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05/08/2021 02:45am

Woman’s Royal Voluntary Service Medal

The Women’s Royal Voluntary Service Long Service Medal was instituted in 1961 to recognise 15 years’ service undertaken by women and men on behalf of the Women Voluntary Service organisation between 1938 and 1966.
In 1966 it changed its name to Women’s Royal Voluntary Service and since 2005 has been known simply as the WRVS.
The medal is circular, 36mm in diameter and was struck in silver. The obverse of this medal depicts the interlocking initials; ‘WVS’ within an ivy wreath.
The reverse can be found images of three flowers and is inscribed; ‘SERVICE BEYOND SELF’ around the circumference.
The ribbon suspender is of the plain, straight and non-swivelling style attached by a fastening that surmounts the medal.
The medal was issued un-named.
Women's Royal Voluntary Service Medal.png
The ribbon is 32mm wide and green in colour with a red and white stripe along each either edge.
None were authorised for this medal.
Further relevant historical context can be found at the foot of this entry.
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Woman’s Royal Voluntary Service Medal
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Further Historical Context
This section contains information on the following:-
- The Women’s Voluntary Service Organisation
The Women’s Voluntary Service Organisation - The Women’s Voluntary Service Organisation began life as the Royal Voluntary Service, but became known as the Women's Voluntary Service in 1938 when its objectives changed more towards aiding the civilian populations. In World War II, it played a key part in the evacuation of civilians from urban areas. The Women's Voluntary Service had been asked to pinpoint areas of safety and billeting for evacuated children. Moving children out of the cities proved reasonably easy, however, getting them to a known area of safety proved a lot more difficult as trains did not always arrive at an expected destination or would turn up at a reception point unexpectedly.
The WVS is credited with helping to move 1.5 million people (the majority were children) out of cities in the early days of September 1939.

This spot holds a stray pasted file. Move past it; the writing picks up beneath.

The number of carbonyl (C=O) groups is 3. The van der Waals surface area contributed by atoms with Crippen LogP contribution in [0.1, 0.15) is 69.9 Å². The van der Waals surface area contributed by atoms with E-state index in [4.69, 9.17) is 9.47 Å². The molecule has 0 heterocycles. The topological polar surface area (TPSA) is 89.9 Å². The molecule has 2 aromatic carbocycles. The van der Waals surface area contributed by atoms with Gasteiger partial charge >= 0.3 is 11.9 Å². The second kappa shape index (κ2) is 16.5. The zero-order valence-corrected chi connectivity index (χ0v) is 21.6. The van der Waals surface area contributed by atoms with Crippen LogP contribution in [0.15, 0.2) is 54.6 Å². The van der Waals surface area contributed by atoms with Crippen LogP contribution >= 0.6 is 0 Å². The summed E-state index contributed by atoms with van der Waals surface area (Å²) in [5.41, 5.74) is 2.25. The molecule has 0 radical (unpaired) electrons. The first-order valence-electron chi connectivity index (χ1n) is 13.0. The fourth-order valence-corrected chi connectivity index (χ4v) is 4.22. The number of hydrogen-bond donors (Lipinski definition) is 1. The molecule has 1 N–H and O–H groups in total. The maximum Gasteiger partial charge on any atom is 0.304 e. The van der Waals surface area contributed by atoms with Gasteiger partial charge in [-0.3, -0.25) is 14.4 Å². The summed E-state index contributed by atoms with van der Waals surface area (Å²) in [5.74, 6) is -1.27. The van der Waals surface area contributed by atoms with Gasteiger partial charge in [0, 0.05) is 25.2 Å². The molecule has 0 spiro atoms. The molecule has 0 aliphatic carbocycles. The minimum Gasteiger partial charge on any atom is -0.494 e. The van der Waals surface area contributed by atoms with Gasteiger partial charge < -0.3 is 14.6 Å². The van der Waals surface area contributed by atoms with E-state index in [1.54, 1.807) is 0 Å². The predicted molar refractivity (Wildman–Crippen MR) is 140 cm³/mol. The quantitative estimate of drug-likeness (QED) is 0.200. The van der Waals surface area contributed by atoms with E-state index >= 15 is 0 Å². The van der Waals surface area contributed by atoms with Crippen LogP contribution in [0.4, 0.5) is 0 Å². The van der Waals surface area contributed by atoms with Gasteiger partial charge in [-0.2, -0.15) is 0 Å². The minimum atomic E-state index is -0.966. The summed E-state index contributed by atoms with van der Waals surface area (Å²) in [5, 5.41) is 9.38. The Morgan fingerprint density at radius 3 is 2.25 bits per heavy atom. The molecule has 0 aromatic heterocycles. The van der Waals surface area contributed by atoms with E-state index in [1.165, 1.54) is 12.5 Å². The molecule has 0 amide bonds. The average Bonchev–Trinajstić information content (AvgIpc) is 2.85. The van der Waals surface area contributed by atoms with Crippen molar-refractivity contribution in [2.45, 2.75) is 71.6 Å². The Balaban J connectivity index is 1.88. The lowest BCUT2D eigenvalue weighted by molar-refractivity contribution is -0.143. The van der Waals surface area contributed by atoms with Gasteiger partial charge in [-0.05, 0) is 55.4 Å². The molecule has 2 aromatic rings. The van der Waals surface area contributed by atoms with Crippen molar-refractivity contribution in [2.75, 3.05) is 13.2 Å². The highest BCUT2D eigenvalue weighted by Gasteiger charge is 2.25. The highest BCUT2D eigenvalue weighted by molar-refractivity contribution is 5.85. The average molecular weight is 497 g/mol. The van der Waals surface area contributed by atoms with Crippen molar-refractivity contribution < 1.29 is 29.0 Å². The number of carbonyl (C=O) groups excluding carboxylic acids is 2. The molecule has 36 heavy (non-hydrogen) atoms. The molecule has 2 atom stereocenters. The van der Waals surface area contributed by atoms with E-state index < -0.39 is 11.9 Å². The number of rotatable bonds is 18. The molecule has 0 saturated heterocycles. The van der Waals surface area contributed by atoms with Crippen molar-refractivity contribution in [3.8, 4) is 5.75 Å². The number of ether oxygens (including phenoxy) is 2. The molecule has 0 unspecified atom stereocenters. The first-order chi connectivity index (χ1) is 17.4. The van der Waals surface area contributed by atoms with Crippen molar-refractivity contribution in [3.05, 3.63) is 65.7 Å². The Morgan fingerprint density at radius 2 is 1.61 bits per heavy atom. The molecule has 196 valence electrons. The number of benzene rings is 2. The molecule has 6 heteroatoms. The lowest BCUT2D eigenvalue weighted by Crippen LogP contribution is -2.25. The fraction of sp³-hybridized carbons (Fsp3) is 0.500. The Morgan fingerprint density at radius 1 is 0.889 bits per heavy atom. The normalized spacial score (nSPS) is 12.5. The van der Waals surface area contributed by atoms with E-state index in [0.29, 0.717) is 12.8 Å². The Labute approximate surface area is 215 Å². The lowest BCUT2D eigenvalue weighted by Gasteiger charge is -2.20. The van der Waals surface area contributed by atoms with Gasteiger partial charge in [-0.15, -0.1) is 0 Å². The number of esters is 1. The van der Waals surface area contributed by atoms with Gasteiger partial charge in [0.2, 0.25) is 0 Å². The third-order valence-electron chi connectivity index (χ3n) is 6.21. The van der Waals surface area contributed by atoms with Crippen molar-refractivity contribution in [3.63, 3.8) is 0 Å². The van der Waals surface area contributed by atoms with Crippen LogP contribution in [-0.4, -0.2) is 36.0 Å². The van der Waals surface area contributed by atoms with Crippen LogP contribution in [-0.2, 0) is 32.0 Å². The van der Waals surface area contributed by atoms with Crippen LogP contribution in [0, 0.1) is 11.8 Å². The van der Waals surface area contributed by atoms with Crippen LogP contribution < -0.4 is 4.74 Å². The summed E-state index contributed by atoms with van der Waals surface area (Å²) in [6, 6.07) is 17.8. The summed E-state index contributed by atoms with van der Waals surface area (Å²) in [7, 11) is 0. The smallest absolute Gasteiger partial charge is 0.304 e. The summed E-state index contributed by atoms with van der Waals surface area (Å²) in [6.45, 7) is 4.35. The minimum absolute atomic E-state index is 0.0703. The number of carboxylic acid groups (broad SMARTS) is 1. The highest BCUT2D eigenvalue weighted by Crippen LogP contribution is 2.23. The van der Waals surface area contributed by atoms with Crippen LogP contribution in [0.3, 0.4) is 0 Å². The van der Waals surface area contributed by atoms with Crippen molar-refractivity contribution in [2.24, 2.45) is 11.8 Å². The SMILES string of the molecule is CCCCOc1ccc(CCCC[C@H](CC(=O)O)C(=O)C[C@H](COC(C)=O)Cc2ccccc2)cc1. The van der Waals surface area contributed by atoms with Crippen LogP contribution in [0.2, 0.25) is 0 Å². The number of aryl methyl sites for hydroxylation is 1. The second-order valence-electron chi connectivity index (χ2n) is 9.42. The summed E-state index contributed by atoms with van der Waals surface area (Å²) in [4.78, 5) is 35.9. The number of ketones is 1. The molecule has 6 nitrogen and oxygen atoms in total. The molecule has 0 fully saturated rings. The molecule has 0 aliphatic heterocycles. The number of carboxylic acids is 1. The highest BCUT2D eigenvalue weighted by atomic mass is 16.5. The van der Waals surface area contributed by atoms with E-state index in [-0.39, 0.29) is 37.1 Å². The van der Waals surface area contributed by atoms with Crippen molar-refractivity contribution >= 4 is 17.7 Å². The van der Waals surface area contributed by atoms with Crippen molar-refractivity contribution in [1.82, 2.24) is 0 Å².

By the time of the Blitz, women in the Women's Voluntary Service were adept at providing food and drink around the clock. While ARP wardens and firemen fought the fires, women in the Women's Voluntary Service set up mobile canteens to keep them refreshed, thus placing themselves in serious physical danger with collapsing buildings a constant threat. When the raids ended, the Women's Voluntary Service also played a part in looking after those who were injured and had lost their homes. Records indicate that the Women's Voluntary Service dealt with and helped over 10,000 people every night of the Blitz.
As the Blitz lasted for 57 nights, the Women's Voluntary Service helped in total a vast number of people who went to their rest centres. Some people stayed just for a night—many stayed for much longer and stretched the resources of the Women's Voluntary Service to the limit. In Barnes, one WVS member fed 1,200 bomb victims in just one day, cooking in her own kitchen.
It would be difficult to overstate the importance of the work done by the WVS during the Blitz: the rest centres provided a roof, food and, importantly, sanitation. However, working so near to the centre of the bombing inevitably led to casualties, 241 members of the WVS were killed during the Blitz and many more were wounded. 25 Women's Voluntary Service offices were also destroyed.
The Women's Voluntary Service began running Incident Inquiry Points, places where people came to find out about their loved ones who were in an area that had been bombed in order to free the ARP to work with the fire brigade. The WVS also helped with the Queen's Messenger Food Convoys which took food to areas in need after a bombing raid. The people who survived the bombing of Coventry received help from one of the convoys with 14,000 meals being served.
By 1941, one million women belonged to the WVS. Their work did not slacken after the end of the Luftwaffe's bombing raids. The Battle of the Atlantic and the devastating toll of merchant ships sunk by U-boats led to shortages in Great Britain. The WVS did all that it could to assist in the collection of required material for the war effort and also to educate people not to waste what they had.
In the build up to D-Day, the expertise the Women's Voluntary Service had in catering was put to use again. The skills learned during the Blitz were again put to good use when the V1 and V2 rockets fell on London. Once again, the Women's Voluntary Service played a key role in evacuation. With the success of D-Day, the Women's Voluntary Service moved into Europe to support troops there. The first Women's Voluntary Service abroad had landed in Italy with the success of the invasion there.
In 1966 it changed its name to Women’s Royal Voluntary Service and since 2005 has been known simply as the WRVS.
This information was taken from ‘Wikipedia’. The original article and details of the authors can be found here. It is reproduced on this web-site under the ‘creative commons’ licence which can be found here.